One of my favorite fantasy novels, making a near-perfect use of all those mythical rules I went on about, and then twisting them in the best of ways. Even though the main character is a child for most of the book, it is (and should be) a favorite amongst adult fantasy enthusiasts. I love that Polly recognizes the similarities between her own adventure and the old ballads, and uses this to her advantage. Very highly recommended to anyone who likes their stories to be full of layered inferences to the old stories and songs.

Tithe by Holly Black

source: goodreads

Again, a book which includes certain characters and plot points of the ballad without being a thorough re-telling. Good, gritty YA with a firm grasp on fairy lore. I loved Tithe as a pre-teen and still think it’s pretty great. The Fairy Courts (both Seelie and Unseelie) are described particularly well.

Tam Lin by Pamela Dean

source: wikipedia

You can read my full rant and review here, in its own post. Pamela Dean’s book contains interesting allusions to the old folk stories and songs, which are fun to hunt for through the pages, but with a title so obviously referencing the ballad I was disappointed with the re-telling. The action of the ballad is set on a college campus in the 1970’s, over the course of Janet’s four years as an undergraduate. Rather than just borrowing from the legend, Tam Lin enticed me with the idea of a thorough re-telling with connections between nearly every character and plot point. Unfortunately, it felt imbalanced with too much homework and not enough of a magical atmosphere.

Added July 13, 2014: Thorn Jack by Katherine Harbour

I read Thorn Jack without so many expectations, after learning my lesson with Dean’s Tam Lin.  Despite some immature writing and a bothersome romance, I really liked it.  Goes to show that it’s better to read with an open mind.  Thorn Jack borrows from the Tithe aspect of Tam Lin, and has a magnificent Faery Court disguised as wealthy young people.  The plot twists away from the ballad’s original pattern, borrowing an awful lot from Celtic faery mythology to create a huge (and sometimes confusing) cast of minor characters.  The references to Tam Lin are pretty good, and it was a fun book despite the clutter.  My full review is here.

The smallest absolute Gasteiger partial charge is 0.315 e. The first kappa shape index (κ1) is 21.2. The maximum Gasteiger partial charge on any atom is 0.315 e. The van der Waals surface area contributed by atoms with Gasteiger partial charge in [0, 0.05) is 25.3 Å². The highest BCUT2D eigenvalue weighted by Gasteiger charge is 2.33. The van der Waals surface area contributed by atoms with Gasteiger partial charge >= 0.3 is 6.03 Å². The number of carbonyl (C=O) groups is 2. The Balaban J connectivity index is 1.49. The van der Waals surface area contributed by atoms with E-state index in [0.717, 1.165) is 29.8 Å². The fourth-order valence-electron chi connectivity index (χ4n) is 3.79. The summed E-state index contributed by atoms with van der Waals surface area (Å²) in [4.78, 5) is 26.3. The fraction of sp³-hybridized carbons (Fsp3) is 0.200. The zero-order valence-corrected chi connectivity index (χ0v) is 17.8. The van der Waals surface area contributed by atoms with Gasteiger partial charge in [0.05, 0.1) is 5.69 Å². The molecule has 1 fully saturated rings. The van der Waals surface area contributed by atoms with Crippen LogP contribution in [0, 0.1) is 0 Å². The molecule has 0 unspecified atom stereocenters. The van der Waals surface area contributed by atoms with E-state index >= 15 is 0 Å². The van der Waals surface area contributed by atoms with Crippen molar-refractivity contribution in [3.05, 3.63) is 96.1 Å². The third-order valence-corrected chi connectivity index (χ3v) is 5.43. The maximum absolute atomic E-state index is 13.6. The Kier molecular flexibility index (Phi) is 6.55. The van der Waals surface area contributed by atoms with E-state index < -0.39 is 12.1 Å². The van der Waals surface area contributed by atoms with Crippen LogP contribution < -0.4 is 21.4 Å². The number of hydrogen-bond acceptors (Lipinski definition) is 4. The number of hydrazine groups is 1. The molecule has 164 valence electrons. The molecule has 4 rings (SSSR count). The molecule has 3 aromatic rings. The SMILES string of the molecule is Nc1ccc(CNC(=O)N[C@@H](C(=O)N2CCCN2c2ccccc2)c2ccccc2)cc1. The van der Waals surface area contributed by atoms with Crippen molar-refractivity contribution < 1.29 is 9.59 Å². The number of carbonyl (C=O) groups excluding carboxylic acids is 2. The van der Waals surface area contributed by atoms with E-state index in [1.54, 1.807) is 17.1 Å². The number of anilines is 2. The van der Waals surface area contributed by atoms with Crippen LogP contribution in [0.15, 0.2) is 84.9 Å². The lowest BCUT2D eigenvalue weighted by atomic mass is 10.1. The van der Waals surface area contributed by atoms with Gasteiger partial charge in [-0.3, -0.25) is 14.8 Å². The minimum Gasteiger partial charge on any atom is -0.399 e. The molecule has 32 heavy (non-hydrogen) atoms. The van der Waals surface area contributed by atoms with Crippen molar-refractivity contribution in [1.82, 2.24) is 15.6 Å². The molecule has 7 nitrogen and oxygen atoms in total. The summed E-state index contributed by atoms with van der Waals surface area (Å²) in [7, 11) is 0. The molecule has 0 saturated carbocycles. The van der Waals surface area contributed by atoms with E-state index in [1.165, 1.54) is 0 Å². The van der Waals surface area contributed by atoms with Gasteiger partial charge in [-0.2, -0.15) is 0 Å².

Books inspired by “Tam Lin” which I haven’t read yet include:

The Perilous Guard by Elizabeth Marie Pope

Winter Rose by Patricia A. McKillip

The Mirk and Midnight Hour by Jane Nickerson

Which of these should I read first? Suggestions? Opinions? Books I’ve not yet heard of that I need to track down ASAP? I’m always excited to read another take on my favorite fairy story – be it literary fiction or pulp fantasy or something in between – so please chime in with whatever comes to mind.

I feel like I’ve saturated the blog with fairytales and folklore this spring, so maybe it’s time for some other subjects, soon. I hope my unofficial Fairy Fest, 2014 hasn’t been too unbearable for those of you who prefer cutlasses to curses. Swashbuckling heroics and clever kid’s books are on the way, I promise. For now, I’ve just got to wait out this folklore virus and enjoy every page of it.

Book Review: Chime by Franny Billingsley